Big Man gets water as a big pig eats dinner at dusk.
The first piglets of 2012 have arrived.  Scar had a litter last Saturday in the wee hours (she is now two for three in delivering during a power outage), such that I found her Saturday morning with eight new little ones.  Seven of them made it through the first three days of their lives.  The First Three Days are viewed, by us, as a sort of gray area where they aren't really piglets yet, merely almost-alive potentialities.  For the first three days or so, piglets can't produce their own body heat, nor do they possess much in the way of rational thought, and it is not uncommon for them to wander into cold corners and curl up for a nap, and either fade back into non-piglets or get snatched up by a watchful farmer to be brought indoors for a couple hours of warming up on the hearth.  Likewise, their need for warmth can lead them to burrow too deep into hay or under the sow, who, upon slightly readjusting her significant heft, swiftly snuffs out the life-to-be.  They know only "warm sleeping" and "nursing" and they haven't much in their tool kit to assure those things save a watchful sow and a watchful farmer willing to lend a hand when she can.  Mostly, though, you have to trust the mother, and for a 500-pound animal dealing with minute three pound sacks of skin and bone, she usually does exceptionally well.

Piglets in the creep.
For the first few days, we help out by training the piglets to use the creep for all their warm napping purposes, by getting into the farrowing stall and tossing them under the heat lamp in the barred-off corner every time we walk past and they are not nursing.  Most of them get the picture within the first couple days, resulting in happy, warm piglet piles in a corner where the sow cannot smoosh them.  Often the mama pig lays with her nose a bit into the creep, the better to smell her little ones.  The smartest moms will lay with their belly parallel to the creep wall, so the piglets can venture out for short trips to feed and then retreat back into the warmth.  It's a system that's been working well for us so far.

Sometimes, though, the little things make a big difference.  Spot was in a farrowing stall that had an uneven floor, and she unfortunately got into the habit of wedging her large frame in a narrow valley next to the wall.  Her piglets arrived on Tuesday night, eleven of them, and a combination of her wedging and teetering on a high point resulted in three potentialities swiftly losing their foothold on life (I was away for about an hour with a cold one.  Leaving ten healthy potentials and coming back to seven makes for a rough night).  As soon as we realized the topography was the problem, we threw down nearly half a round bale's worth of hay to smooth things out and stayed up until 3:00 am until we saw that she'd settled down and picked a safer place to sleep.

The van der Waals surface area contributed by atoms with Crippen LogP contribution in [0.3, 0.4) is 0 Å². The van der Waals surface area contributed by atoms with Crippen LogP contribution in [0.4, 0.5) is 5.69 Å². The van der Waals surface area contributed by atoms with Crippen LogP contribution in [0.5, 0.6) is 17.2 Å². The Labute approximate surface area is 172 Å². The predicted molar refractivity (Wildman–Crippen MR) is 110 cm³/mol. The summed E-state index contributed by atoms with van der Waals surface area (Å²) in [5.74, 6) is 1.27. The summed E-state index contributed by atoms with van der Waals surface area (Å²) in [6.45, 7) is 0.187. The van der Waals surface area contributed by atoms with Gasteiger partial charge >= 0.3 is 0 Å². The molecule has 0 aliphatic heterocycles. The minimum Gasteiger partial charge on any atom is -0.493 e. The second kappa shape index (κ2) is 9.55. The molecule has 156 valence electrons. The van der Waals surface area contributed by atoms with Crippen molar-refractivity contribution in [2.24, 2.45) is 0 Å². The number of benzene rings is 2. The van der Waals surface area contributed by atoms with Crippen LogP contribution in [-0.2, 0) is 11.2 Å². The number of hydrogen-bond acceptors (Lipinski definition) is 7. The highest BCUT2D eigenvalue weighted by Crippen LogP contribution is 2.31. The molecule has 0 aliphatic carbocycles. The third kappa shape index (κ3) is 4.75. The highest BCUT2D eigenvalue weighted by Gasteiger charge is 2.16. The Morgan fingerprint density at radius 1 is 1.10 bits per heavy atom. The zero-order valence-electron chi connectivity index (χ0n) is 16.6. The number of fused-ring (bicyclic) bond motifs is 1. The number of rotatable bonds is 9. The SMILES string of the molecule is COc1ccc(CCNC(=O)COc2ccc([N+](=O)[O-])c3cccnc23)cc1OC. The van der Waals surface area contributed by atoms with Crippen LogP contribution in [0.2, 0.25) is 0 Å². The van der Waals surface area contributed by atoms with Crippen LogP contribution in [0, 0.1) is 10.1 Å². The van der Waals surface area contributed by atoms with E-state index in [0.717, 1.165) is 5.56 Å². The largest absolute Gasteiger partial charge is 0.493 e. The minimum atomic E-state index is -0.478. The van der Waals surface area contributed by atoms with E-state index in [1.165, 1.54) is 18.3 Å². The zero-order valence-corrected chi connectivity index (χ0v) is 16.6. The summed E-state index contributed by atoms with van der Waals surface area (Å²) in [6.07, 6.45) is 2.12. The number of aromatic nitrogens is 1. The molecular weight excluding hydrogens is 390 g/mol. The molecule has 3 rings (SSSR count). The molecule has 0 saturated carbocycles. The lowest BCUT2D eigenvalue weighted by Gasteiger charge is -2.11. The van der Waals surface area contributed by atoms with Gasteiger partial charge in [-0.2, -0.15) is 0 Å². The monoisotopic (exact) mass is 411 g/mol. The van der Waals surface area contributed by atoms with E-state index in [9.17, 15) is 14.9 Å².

She lost another one on the second night; it disappeared, we assume, into the hay somewhere (disappeared piglets happen sometimes, which is not pleasing at all, but is just part of the deep bedding way, I suppose).  Another one slipped away on the hearth just now, the same cold piglet from the first night, who never, it seems, figured it out.  Sometimes an almost-piglet or two from a litter is not all there in the head; these are the ones that most often end up crushed, or huddled in a corner.  We don't get that down about those losses; especially with an animal that has such high litter numbers, some of them just aren't made to cut it.

Eleven to six is the worst piglet outcome we've had yet by far, but oddly enough it is about normal, or better, than lots of folks who are raising pigs the way we are.  A local farmer went from fifteen piglets in two litters to three piglets from both litters combined.  Another local farm is pleased when they get four or five survivors from a litter.  Given that this batch was mostly infrastructure/farmer error, I still feel strongly that our way is better for moms, piglets, and herd than farrowing crates.

We have two gilts (lady pigs who have never had piglets) who were bred at the same time as Spot and Scar, but are a month or so behind in gestation.  It will be interesting to experience births with new mothers again, but we are very excited to see what come of them.

Despite the poor showing by winter this year, everyone is ready for some time in the sun.